I WAS looking through some motorcycle road tests from the 1960s. Sixty years ago magazine articles referred to 650 cc, twin cylinder motorcycles as “road-burners” and being “only suitable for expert riders”. Time has definitely moved on. Now 650 cc twins have become middleweights and learner legal motorcycles. Back in the 1960’s, Royal Enfield was manufacturing motorcycles in both the UK and India. In June 1970 Royal Enfield stopped building motorcycles in the UK. Production continued in India and by 1977 Enfield India was exporting motorcycles back to the UK and Europe. Just over 10 years ago production began at Royal Enfield’s new state-of-the-art factory in Tamil Nadu. In 2015 Enfield acquired the renowned British chassis design and engineering company Harris Performance. The new 650 cc twin Interceptor and Continental GT were unveiled at the EICMA show in Milan. Both have gone on to be huge sellers for Enfield alongside the Himalayan and the other 350 single cylinder models. It seems only logical that as Royal Enfield expanded its range they would put the 650 cc parallel twin into a cruiser.
I had to catch a train to the Shire to collect Royal Enfield’s Super Meteor 650 demo bike. Let’s just say that the journey back to Sydney was a lot more enjoyable than the train trip out. The Super Meteor is such an easy bike to ride. Turn the key. Push the starter. Adjust the mirrors. Pull in the light clutch. Pop it into first and away you go. Everything about it is friendly and un-intimidating from the 740 mm seat height to the remarkably flexible nature of the engine. It is one of those bikes that you feel you have been riding for years in the first 10 km. At low speeds in traffic the low down fuelling is lovely and smooth. I have ridden many much more expensive bikes with worse off-idle throttle response than the Super Meteor.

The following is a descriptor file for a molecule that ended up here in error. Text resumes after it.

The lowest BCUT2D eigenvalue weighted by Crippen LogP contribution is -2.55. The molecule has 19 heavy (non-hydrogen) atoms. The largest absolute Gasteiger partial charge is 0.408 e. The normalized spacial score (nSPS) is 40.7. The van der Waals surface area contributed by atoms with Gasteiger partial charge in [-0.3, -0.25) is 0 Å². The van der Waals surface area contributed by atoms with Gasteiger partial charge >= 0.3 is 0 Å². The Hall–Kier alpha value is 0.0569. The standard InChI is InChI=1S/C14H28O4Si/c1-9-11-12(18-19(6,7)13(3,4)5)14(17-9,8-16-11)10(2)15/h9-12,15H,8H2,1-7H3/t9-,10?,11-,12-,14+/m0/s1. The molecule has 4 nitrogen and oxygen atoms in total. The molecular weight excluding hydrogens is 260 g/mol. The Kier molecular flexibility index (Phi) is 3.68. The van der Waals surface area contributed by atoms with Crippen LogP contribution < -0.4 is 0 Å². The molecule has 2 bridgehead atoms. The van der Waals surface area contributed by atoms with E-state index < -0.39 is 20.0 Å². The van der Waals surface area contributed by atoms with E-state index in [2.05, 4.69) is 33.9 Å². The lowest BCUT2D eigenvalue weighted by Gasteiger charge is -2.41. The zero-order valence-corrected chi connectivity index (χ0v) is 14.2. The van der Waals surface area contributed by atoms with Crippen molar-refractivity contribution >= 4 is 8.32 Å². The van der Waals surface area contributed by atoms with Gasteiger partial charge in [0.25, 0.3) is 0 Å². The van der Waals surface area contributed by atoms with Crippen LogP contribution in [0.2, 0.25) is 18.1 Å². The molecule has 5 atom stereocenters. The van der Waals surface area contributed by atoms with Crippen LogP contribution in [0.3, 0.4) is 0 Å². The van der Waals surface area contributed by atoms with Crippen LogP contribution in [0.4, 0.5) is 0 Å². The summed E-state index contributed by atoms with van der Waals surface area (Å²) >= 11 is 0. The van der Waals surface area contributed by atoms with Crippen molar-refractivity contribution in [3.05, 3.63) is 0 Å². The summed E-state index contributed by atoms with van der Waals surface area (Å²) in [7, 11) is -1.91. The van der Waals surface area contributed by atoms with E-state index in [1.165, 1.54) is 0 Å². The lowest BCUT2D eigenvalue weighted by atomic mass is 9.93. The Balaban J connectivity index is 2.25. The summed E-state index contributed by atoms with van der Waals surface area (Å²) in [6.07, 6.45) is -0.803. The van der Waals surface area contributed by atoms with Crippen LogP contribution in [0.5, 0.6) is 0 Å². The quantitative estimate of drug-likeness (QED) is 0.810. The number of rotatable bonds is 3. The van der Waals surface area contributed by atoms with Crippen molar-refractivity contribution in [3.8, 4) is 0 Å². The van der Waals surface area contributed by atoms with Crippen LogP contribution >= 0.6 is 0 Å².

Over the next week riding the Super Meteor around Sydney I found myself enjoying its company more and more. Everything seemed a little easier on the Super Meteor. For a start, you don’t need to worry where you park it. It’s unlikely to be stolen and broken up for parts.
Finding your way around town is easy thanks to the Tripper Navigation system fitted as standard. Mounted in a small round LED display mounted next to the speedo it connects with your smartphone and gives basic navigational directions. Left, right, straight ahead, etc. Simple but surprisingly effective, not unlike the bike itself.
For me, it is the handling that really makes the Super Meteor fun around town. The thing just loves going around corners. Tight corners, open sweepers, roundabouts, you name it — it goes around them with minimum fuss, and with a surprising amount of ground clearance. No doubt those clever people from Harris Performance have weaved a little magic into the chassis for Enfield’s 650 cruiser. Achieving the holy grail of being both stable and flickable at the same time. Obviously the Super Meteor does not handle like a sports bike but for a mid-capacity cruiser the handling is a revelation. There are a lot of larger cruisers that would be struggling to keep up with a Super Meteor on a twisty road.